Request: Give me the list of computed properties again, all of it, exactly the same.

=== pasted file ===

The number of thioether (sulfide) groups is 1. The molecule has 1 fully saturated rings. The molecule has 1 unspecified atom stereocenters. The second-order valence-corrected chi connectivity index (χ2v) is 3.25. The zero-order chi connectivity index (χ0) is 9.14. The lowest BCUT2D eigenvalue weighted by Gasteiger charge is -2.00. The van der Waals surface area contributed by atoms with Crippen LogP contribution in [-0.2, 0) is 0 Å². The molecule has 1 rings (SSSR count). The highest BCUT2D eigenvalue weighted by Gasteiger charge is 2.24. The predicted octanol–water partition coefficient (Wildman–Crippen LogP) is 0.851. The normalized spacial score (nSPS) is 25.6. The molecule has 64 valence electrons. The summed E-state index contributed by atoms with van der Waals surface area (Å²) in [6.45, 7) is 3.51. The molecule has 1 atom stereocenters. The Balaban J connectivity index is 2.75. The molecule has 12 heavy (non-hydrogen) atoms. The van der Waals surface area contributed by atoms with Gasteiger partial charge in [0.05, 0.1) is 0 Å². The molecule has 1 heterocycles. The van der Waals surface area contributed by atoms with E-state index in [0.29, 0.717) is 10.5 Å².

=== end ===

The number of thioether (sulfide) groups is 1. The molecule has 1 fully saturated rings. The molecule has 1 unspecified atom stereocenters. The second-order valence-corrected chi connectivity index (χ2v) is 3.25. The zero-order chi connectivity index (χ0) is 9.14. The lowest BCUT2D eigenvalue weighted by Gasteiger charge is -2.00. The van der Waals surface area contributed by atoms with Crippen LogP contribution in [-0.2, 0) is 0 Å². The molecule has 1 rings (SSSR count). The highest BCUT2D eigenvalue weighted by Gasteiger charge is 2.24. The predicted octanol–water partition coefficient (Wildman–Crippen LogP) is 0.851. The normalized spacial score (nSPS) is 25.6. The molecule has 64 valence electrons. The summed E-state index contributed by atoms with van der Waals surface area (Å²) in [6.45, 7) is 3.51. The molecule has 1 atom stereocenters. The Balaban J connectivity index is 2.75. The molecule has 12 heavy (non-hydrogen) atoms. The van der Waals surface area contributed by atoms with Gasteiger partial charge in [0.05, 0.1) is 0 Å². The molecule has 1 heterocycles. The van der Waals surface area contributed by atoms with E-state index in [0.29, 0.717) is 10.5 Å².